Forty-something (Thoughts on "Middle-Age")
Life Begins at 40
My younger (not so little) brother turned 40 a few months ago, and today I hit a number that puts me a little deeper into the forties. So based on statistical averages, the two of us have reached the mid-point of life. It can be sobering, to say the least, to realize that (if I am lucky) I have as many years in the rear view mirror as in the road ahead. But outside of the feelings of nostalgia and the impending, inevitable loss of people, places, and things that I have known, I don’t really mind this whole middle-aged thing. Truth be told, life for me is as good now, and maybe better, than it has ever been.
As a middle-aged person, I am calmer today than when I was younger. I still get bent out of shape at times for largely stupid reasons, but these bouts of anger and frustration are no longer the daily occurrences that they once were. After years of parenting and teaching, I am also much more comfortable around children, and I am generally more patient and tolerant in the midst of general chaos. I also benefit today from many years of accumulated knowledge and experience that help me in my teaching career, writing hobby, and interactions with other people. When I was eighteen, I generally felt awkward around most people, and like many teenagers, I did not realize how little that I knew. In a writing, historical trivia, or public speaking contest, my middle-aged self would kick my teenage self’s ass pretty easily. And because I can still move around pretty well on the racquetball court, my present self would most likely dominate in that arena as well. And yet, as a somewhat wiser “forty-something,” I know that I will someday look back and marvel at my current level of impatience and ignorance. Humility and wisdom, after all, come slowly.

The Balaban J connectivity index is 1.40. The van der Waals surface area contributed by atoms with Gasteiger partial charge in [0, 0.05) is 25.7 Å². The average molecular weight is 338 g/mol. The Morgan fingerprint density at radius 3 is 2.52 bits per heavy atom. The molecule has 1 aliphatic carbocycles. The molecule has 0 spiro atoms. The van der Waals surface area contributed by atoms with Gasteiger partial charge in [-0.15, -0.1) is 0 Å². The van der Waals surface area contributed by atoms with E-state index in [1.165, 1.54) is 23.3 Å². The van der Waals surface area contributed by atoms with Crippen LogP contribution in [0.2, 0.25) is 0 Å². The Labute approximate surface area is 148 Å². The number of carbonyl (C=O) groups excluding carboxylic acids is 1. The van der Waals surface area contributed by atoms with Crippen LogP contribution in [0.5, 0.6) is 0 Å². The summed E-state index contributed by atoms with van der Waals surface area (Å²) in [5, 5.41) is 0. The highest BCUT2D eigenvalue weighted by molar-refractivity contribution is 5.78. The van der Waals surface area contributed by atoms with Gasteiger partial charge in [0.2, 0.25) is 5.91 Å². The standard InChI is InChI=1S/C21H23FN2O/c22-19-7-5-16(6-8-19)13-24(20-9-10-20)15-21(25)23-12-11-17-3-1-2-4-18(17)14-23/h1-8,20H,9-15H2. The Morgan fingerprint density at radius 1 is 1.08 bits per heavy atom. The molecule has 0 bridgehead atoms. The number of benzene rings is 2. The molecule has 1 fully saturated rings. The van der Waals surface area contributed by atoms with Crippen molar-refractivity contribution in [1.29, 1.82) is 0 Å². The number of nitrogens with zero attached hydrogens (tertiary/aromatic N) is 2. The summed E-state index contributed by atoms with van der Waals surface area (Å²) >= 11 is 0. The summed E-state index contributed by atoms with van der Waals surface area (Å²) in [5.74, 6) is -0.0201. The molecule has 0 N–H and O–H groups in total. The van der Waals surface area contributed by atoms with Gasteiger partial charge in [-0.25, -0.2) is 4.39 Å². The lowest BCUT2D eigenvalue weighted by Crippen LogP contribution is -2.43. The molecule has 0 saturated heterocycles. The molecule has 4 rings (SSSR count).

Like anyone, there are things that I miss from being young: more hair on the top of my head (and less everywhere else), less responsibilities, a bit more energy, and an extra step of quickness. There are also several regrets concerning things in my past that I should have done differently. But if I had a chance to go back and do it over again, I think that I would decline. Every time that I pass by a junior high or high school that is in session, I am thankful that I am no longer stuck in there as a student (or teacher). And all things considered, I am pleasantly surprised by how things have turned out. I just never expected to end up so relatively normal. I have a pretty steady job that I actually like in which, of all things, I spend my time performing in front of people. I have a great family, a house, and most of the things that one associates with the “American Dream.” All that I am missing is the white fence and dog.
Some say that life begins at 40. Now that I have been in these ranks for a while, I can see what they mean. So instead of spending lots of time reminiscing about the past or worrying about the struggles of the future, I will do my best to enjoy what I have. Middle age isn’t so bad, bald head and all.